Local nonprofit aims to make shelter of Lincoln City hotel

LINCOLN COUNTY — A local housing nonprofit organization has applied to participate in a groundbreaking model of shelter for people without homes or at risk of homelessness.

The Joint Emergency Board of the Oregon Legislature last month allocated $65 million in CARES Act funding to Project Turnkey, a grant program administered by the Oregon Community Foundation to finance the purchase of distressed lodging properties to provide housing. The idea, adapted from California’s first-of-its-kind, $600 million Project Homekey, originally grew out of the increased need for non-congregant shelter space during the coronavirus pandemic.

September’s destructive wildfires created yet another population of unhoused. During separate sessions, the emergency board approved two different pots of money — $30 million for eight counties affected by the fires, including Lincoln, and $35 million for the other 28 counties.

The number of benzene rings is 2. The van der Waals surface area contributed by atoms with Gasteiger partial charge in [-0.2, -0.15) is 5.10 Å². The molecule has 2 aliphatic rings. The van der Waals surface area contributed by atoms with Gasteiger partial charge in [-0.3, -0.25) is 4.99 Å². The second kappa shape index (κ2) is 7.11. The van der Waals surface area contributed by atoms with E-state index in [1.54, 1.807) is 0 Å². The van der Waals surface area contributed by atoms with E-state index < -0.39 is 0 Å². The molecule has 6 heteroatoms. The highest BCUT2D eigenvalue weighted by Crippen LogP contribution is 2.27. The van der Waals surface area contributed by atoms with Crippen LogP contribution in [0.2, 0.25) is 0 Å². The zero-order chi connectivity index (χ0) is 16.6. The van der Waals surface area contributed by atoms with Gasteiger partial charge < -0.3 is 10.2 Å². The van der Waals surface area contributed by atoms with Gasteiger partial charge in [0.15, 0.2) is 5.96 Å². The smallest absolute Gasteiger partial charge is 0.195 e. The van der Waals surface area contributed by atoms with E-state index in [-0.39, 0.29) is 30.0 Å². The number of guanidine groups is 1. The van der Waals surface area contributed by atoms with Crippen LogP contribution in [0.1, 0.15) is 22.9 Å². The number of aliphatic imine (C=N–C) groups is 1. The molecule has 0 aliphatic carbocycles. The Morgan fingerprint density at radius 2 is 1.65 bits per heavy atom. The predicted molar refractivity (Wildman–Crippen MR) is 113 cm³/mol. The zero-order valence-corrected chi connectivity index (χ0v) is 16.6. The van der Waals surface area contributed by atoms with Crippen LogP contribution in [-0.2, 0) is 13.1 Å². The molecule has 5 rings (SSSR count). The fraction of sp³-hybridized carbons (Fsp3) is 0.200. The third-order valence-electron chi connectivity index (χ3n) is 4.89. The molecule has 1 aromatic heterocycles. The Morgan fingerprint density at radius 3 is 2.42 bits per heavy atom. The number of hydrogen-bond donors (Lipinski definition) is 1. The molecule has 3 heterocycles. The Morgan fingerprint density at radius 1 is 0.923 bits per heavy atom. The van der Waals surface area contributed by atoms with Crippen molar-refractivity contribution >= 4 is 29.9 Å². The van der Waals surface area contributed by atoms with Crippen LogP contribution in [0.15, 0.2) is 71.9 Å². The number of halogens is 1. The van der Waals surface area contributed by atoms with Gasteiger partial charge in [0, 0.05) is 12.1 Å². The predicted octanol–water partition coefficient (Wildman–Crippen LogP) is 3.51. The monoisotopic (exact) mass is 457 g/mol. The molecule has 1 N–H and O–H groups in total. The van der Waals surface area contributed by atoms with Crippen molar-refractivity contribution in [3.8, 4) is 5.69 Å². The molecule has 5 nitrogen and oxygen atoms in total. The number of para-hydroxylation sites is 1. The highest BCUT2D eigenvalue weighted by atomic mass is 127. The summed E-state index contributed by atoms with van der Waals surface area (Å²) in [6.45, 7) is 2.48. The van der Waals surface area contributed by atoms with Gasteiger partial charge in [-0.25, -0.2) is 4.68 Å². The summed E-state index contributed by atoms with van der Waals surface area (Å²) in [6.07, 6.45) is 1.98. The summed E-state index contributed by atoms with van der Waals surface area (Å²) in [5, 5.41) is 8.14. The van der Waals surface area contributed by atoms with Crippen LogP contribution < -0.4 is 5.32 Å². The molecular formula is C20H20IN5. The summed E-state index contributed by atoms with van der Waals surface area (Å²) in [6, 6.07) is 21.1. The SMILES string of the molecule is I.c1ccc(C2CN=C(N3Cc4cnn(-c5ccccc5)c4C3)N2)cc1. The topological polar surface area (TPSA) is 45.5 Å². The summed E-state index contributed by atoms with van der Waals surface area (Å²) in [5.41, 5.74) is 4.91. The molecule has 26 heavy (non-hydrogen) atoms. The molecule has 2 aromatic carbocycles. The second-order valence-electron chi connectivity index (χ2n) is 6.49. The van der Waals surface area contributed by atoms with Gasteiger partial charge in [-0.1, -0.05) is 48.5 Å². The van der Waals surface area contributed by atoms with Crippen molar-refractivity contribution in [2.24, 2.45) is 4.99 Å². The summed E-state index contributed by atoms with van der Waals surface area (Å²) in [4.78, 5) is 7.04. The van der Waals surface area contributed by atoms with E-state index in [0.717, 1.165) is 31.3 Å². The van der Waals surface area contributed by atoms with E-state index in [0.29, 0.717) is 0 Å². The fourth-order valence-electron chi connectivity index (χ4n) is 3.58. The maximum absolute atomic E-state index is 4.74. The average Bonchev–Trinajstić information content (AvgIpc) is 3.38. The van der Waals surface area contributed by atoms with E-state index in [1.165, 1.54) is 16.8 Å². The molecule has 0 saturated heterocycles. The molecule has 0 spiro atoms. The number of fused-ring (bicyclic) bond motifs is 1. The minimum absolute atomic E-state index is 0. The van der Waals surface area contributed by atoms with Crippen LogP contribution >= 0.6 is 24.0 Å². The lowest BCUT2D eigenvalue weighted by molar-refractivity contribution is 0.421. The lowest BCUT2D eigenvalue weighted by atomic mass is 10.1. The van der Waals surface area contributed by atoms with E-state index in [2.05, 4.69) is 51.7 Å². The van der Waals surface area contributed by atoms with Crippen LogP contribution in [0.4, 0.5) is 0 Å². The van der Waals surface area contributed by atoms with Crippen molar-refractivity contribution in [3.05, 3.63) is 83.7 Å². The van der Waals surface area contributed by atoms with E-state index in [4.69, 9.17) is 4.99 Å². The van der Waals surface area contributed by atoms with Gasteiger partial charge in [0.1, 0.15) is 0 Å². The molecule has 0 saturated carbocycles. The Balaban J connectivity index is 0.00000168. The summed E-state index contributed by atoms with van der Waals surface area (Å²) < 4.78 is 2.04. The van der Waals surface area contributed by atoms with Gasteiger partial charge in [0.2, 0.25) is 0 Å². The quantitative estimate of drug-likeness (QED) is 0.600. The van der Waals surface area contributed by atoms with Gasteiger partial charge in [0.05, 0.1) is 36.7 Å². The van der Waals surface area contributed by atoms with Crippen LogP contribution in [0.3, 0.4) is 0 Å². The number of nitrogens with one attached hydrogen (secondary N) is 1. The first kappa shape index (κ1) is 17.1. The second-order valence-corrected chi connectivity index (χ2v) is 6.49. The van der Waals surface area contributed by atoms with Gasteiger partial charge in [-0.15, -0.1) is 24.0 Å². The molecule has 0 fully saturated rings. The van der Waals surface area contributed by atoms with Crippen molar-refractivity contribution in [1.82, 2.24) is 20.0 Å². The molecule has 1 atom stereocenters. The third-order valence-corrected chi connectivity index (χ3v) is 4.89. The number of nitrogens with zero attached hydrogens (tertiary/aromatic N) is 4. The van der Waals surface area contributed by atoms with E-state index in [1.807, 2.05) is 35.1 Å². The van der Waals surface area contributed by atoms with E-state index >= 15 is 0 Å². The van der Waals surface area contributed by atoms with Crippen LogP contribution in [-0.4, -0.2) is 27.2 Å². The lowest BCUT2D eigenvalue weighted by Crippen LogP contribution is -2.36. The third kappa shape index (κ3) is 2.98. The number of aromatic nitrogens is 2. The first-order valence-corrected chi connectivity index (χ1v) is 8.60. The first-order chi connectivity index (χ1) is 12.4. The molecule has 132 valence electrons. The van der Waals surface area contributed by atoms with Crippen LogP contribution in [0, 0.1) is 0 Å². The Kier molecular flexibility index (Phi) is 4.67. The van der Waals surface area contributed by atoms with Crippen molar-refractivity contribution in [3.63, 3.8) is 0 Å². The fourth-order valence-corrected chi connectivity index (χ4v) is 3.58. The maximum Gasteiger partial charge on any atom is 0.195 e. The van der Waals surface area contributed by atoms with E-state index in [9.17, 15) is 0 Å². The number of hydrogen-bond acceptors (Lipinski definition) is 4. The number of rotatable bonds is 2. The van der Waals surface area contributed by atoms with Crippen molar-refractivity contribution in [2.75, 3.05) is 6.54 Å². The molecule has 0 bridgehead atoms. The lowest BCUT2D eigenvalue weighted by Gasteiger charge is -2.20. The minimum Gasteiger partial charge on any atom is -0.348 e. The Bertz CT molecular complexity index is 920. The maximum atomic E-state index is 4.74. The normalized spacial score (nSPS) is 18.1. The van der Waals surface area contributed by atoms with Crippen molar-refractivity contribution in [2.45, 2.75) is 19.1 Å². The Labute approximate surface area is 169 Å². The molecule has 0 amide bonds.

Applications for the grants went live with just several days to complete them and submit by 3 p.m. Wednesday, Nov. 25. The Oregon Community Foundation expects from nine to 12 hotel/motel properties to be acquired in fire-affected communities, with a goal of providing up to 500 units of housing.

On Monday, the Lincoln County Board of Commissioners gave a stamp of approval to the application of Northwest Coastal Housing by authorizing up to $10,000 to help with closing costs for the purchase of a 41-room hotel in Lincoln City, should the grant be awarded. Commissioners approved contingent on a matching contribution from Lincoln City. The Lincoln City City Council has yet to meet to consider the match.

Northwest Coastal Housing applied for a total of $3,676,000 to buy the hotel, retrofit it and run the shelter for a year. That includes a purchase price of $3.25 million, around $350,000 in operating expenses and $75,000 to make the facility compliant with the Americans with Disabilities Act.

Sheila Stiley, the organization’s executive director, said the priority would be to house wildfire victims that can’t obtain shelter through other means, such as above-market rental vouchers through the Federal Emergency Management Agency, but it also aims to meet the shelter needs of other populations and eventually provide wraparound services at the site.